Don’t forget to consider materials that are easy to maintain, durable and provide the opportunity to add new design and practical elements as your requirements evolve,” says Sophie.

Open and closed shelving can be mixed and matched with mirrored units to create the impression of extra space. If the house size and design allows, consider a walk-in wardrobe; which doesn’t have to be an expensive feature.

If you are working with unusual dimensions, perhaps in a renovation or loft conversion, bespoke furniture could help you to make best use of the available floorplan.

“If a bedroom has any unusual alcoves or dead space which wouldn’t suit freestanding units, fitted furniture is the perfect option, as it can be scribed into alcoves,” says Rachal from Sharps. “Try to opt for practical pieces that include a variety of high- and low-hanging rails, as well as shelving and shoe cascades.”


Most people will want a covering that’s comfortable underfoot, so carpet is a popular option for this area. Not only does it feel cosy, but it also adds a little insulation and is acoustically absorbent.

It can work alongside underfloor heating, so long as the combined TOG value of the carpet and underlay doesn’t exceed 2.5 (although many people prefer radiators in this space for their quick response time). High quality options are likely to cost £25 per m2 and above.

If you like the idea of hard flooring, timber or luxury vinyl tiles (LVTs) could provide an ideal solution. Good quality vinyl products offer a similar characterful appeal to wood, as well as being slightly softer underfoot. Vinyl is also highly waterproof and has strong anti-slip credentials.

“If you’re planning to use the same covering throughout, it will need to look warm and inviting enough for the bedroom whilst being practical enough to suit the bathroom,” explains Leila Roberts, designer and product developer at Fired Earth. Expect to pay between £20-£50 per m2 for good quality vinyl options.

If your heart is set on wooden flooring for these zones, then an engineered solution will offer greater structural stability compared to solid timber, which is more prone to movement and warping in damp environments.

Browse the gallery for more bedroom design options:

Let there be light

It’s worth putting careful thought into this zone’s artificial lighting scheme. After all, it’s a room that’s going to be used for a variety of purposes throughout the day.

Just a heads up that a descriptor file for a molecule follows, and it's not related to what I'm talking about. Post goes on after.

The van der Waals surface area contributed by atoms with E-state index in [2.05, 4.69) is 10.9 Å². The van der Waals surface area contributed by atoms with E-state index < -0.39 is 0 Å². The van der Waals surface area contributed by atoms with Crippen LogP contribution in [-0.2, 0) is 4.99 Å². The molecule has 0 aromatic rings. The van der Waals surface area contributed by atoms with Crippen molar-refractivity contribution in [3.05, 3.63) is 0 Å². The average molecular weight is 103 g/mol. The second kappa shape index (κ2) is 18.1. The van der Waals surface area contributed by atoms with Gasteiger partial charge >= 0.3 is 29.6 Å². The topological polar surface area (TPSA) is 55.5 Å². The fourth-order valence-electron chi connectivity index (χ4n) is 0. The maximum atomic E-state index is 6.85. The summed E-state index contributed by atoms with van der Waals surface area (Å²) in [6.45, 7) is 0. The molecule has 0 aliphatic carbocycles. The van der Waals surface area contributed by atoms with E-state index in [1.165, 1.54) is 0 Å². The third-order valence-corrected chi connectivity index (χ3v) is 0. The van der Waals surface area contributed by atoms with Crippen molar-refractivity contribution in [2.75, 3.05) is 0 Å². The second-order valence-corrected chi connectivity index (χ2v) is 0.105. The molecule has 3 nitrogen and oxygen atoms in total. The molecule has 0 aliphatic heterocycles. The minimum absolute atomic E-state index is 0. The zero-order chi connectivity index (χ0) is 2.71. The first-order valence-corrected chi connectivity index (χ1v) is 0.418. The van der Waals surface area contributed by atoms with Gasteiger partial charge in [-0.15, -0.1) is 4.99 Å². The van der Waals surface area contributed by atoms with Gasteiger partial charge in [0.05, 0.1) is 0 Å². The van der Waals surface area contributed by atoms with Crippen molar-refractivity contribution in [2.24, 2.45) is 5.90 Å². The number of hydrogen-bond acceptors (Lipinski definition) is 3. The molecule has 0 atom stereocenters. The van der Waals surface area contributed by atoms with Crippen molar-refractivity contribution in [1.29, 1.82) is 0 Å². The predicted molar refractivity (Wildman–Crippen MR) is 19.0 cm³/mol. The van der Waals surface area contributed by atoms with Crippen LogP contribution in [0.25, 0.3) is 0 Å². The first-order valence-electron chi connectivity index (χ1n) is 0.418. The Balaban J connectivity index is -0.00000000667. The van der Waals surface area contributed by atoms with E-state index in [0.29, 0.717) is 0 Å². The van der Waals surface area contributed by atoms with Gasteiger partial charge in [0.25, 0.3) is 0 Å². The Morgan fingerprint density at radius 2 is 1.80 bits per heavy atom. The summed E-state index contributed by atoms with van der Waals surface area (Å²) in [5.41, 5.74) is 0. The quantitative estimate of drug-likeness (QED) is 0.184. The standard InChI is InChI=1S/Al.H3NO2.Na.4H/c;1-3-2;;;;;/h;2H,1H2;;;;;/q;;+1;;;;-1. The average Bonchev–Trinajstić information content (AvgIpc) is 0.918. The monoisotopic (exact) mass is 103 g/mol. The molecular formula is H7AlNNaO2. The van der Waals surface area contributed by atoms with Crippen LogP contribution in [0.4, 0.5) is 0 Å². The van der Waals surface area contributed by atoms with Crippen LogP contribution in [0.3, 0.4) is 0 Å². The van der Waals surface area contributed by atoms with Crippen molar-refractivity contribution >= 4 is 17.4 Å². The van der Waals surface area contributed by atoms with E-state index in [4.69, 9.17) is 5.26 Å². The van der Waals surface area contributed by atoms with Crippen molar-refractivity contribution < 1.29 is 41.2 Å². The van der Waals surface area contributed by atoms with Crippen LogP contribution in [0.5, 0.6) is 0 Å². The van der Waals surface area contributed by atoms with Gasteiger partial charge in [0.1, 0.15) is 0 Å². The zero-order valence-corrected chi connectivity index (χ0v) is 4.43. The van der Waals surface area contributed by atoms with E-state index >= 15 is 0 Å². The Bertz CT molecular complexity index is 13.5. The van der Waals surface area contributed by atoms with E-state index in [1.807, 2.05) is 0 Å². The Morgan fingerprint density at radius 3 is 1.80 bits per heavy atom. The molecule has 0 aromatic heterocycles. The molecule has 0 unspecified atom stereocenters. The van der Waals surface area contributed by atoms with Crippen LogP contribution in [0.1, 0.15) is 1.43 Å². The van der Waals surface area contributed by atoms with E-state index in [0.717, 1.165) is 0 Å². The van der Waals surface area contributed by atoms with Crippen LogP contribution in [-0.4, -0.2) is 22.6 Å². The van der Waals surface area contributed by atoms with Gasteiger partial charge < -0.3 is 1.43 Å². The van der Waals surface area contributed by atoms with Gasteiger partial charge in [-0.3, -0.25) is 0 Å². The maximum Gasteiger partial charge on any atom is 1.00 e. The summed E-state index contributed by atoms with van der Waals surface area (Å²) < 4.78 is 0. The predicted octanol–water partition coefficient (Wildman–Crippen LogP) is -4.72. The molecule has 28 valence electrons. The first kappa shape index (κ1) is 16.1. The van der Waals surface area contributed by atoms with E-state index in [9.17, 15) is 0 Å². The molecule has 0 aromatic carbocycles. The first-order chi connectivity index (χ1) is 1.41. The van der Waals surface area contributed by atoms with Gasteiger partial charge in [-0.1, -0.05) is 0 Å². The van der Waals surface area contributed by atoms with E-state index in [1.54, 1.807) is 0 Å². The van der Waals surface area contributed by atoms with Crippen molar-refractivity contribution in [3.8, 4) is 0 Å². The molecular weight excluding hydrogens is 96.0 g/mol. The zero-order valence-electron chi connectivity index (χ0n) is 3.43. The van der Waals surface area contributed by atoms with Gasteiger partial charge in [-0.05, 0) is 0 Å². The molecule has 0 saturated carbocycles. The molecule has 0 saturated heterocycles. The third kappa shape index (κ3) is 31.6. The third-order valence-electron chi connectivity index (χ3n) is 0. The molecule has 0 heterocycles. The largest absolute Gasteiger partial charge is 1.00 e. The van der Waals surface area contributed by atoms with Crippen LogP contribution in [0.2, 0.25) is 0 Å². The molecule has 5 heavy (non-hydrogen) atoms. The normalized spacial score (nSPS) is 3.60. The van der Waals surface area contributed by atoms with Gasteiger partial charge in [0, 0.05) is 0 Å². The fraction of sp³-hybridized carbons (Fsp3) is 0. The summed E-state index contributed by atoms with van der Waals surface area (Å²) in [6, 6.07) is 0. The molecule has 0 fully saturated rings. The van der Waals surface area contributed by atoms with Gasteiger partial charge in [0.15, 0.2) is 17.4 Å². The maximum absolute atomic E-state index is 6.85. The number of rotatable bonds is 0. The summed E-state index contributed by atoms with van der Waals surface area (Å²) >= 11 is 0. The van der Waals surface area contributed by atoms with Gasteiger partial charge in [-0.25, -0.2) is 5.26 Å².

For example, task lighting will be useful for when you’re dressing or doing your hair and makeup, while gentle accent illumination will help create a relaxing mood as you wind down and relax in the evening.

“Whether your bedroom is a functional space or a private sanctuary, it should deliver several basic requirements,” says Melanie Shaw, design director at Brilliant Lighting.  “Use multiple circuits to create the different scenes you need, and perhaps consider subdividing the illumination for specific areas, including the bed, dressing room etc.”

Installing an automated scheme will provide you with the flexibility to re-create various pre-set moods at the touch of a button. “This kind of system makes it really easy to call up pre-defined settings, giving the homeowner a finer degree of control,” says Melanie. “We often programme ‘good night’ scenes that allow occupants to turn all the lights in the house off, apart from those placed by the bed.”

Personal flair

Once the basics are covered, you can think about how to incorporate eye-catching pieces of furniture and structural elements to give the design of your master suite extra wow factor. “I like introducing wooden walls that display unique niches or hidden storage areas,” says Thomas Griem, founder and director of TG Studio.

“Some people like installing freestanding baths, which can work very well if you want to create an attractive focal point.”

Glass partitions can blur the boundary between the bedroom and ensuite, often providing a sleeker look than stud wall partitions. Obscured glass can be used to create a similar visual effect whilst maintaining privacy.

If the open-plan approach isn’t for you, other features such as exposed brick walls are becoming popular with homeowners looking to make a design statement.